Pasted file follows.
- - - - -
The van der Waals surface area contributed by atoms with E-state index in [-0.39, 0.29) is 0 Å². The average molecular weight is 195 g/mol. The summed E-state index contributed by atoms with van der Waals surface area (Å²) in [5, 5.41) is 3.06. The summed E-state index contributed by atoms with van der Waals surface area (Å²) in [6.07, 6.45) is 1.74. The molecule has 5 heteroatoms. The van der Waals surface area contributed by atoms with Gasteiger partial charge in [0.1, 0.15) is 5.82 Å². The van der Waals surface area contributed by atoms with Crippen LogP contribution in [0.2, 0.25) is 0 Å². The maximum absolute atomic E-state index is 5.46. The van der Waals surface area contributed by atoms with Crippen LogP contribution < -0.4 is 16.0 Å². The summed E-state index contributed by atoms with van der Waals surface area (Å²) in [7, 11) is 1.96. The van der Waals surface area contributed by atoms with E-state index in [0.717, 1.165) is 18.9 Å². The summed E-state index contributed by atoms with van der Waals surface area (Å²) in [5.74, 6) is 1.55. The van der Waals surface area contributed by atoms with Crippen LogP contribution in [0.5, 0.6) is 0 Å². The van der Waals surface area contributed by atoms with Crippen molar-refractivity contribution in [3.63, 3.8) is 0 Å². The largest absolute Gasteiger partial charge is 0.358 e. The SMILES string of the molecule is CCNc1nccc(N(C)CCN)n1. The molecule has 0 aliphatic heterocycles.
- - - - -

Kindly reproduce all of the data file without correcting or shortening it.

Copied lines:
The van der Waals surface area contributed by atoms with E-state index in [-0.39, 0.29) is 0 Å². The average molecular weight is 195 g/mol. The summed E-state index contributed by atoms with van der Waals surface area (Å²) in [5, 5.41) is 3.06. The summed E-state index contributed by atoms with van der Waals surface area (Å²) in [6.07, 6.45) is 1.74. The molecule has 5 heteroatoms. The van der Waals surface area contributed by atoms with Gasteiger partial charge in [0.1, 0.15) is 5.82 Å². The van der Waals surface area contributed by atoms with Crippen LogP contribution in [0.2, 0.25) is 0 Å². The maximum absolute atomic E-state index is 5.46. The van der Waals surface area contributed by atoms with Crippen LogP contribution < -0.4 is 16.0 Å². The summed E-state index contributed by atoms with van der Waals surface area (Å²) in [7, 11) is 1.96. The van der Waals surface area contributed by atoms with E-state index in [0.717, 1.165) is 18.9 Å². The summed E-state index contributed by atoms with van der Waals surface area (Å²) in [5.74, 6) is 1.55. The van der Waals surface area contributed by atoms with Crippen LogP contribution in [0.5, 0.6) is 0 Å². The van der Waals surface area contributed by atoms with Crippen molar-refractivity contribution in [3.63, 3.8) is 0 Å². The largest absolute Gasteiger partial charge is 0.358 e. The SMILES string of the molecule is CCNc1nccc(N(C)CCN)n1. The molecule has 0 aliphatic heterocycles.